How the False Consensus Effect influences the way people design sites
You are not the user. Every day F5 Studio project managers say that to web designers, clients, and themselves. Why? Because they know about the false consensus effect.
Unfortunately, we, web designers, marketers, business owners, managers, and SEOs assume that people who will use our sites are like us. This is why many business sites are ineffective. These sites have bad SEO performance and can’t turn visitors into customers.
But always there is a solution: you should know more about the false consensus effect.
What is the False-Consensus Effect?
In psychology, the false consensus effect, also known as consensus bias, is a pervasive cognitive bias that causes people to “see their own behavioral choices and judgments as relatively common and appropriate to existing circumstances”. In other words, people tend to assume that others share their beliefs and will behave similarly in a given context. On the other hand, people who are very different from them would make different choices.
The false-consensus effect was first defined in 1977 by Ross, Greene, and House. They showed that people tend to overestimate how many people share their choices, values, and judgments and perceive alternate responses as rare and deviant.
Ross and his colleagues ran experiments in which participants had to estimate what percentage of people would make one of two choices. The researchers discovered that participants expected that the majority of people would make the same choice that they made. And that those opting for the alternative would have different personal characteristics than those opting for their choice.
In real life, web designers and business owners tend to assume that their customers will prefer the same site navigation that they are going to use for the site. Only someone very different from these people, living in a completely different part of the country, from a different socioeconomic class, with different education, could have the other web design style.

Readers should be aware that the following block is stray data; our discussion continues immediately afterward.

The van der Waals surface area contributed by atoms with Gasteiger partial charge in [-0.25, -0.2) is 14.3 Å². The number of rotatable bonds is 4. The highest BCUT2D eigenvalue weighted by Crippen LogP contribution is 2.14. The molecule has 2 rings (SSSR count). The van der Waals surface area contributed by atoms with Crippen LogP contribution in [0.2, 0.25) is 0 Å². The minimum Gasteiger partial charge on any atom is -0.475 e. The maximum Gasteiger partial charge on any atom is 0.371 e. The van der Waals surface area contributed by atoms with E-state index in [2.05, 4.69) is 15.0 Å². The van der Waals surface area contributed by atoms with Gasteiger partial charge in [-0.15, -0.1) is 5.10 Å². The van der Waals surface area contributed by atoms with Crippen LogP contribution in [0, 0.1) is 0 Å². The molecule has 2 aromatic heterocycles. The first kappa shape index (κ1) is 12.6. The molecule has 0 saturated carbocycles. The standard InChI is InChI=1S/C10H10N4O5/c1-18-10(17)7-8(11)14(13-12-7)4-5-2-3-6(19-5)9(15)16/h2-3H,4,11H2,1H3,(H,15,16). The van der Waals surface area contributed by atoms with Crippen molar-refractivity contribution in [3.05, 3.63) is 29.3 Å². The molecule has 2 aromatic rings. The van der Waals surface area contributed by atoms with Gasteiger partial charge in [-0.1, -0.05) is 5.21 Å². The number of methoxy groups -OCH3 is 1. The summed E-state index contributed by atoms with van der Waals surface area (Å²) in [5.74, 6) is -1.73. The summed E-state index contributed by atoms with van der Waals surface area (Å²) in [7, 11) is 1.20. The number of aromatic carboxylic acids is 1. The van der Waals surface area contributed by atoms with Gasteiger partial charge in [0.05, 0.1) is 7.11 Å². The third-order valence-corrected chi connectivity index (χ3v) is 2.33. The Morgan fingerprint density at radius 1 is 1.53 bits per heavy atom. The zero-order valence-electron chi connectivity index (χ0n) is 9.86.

These assumptions are natural. The human mind makes inferences based on one or a few examples. Generalizing based on the examples available is called the availability bias and is a type of cognitive bias.
But it is not good for business sites. You are not the user of your site. People can not share their beliefs.
Factors that influence the False Consensus Effect
There are three main reasons why false consensus occurs:
- Our family and friends are more likely to be similar to us and share many of the same beliefs and behaviors.
- Believing that other people think and act the same way we do can benefit our self-esteem.
- We are the most familiar with our own beliefs. This is why we are more likely to notice when other people share similar attitudes.
The false consensus effect can be stronger in certain situations. If we consider something really important or feel confident in our point of view, the degree of false consensus tends to be stronger. We’re most likely to assume more people agree with us.
If you are a fan of using a dark theme template for your site, for example, you will probably be more likely to overestimate the number of people who also like dark website design.
The effect is also stronger in instances when we are very sure that our beliefs, opinions, or ideas are the correct ones.
If you are absolutely 100% convinced that you should use the Buy button on the top of the site page to improve your conversion rate, you are more likely to believe that most of your site visitors will click this button.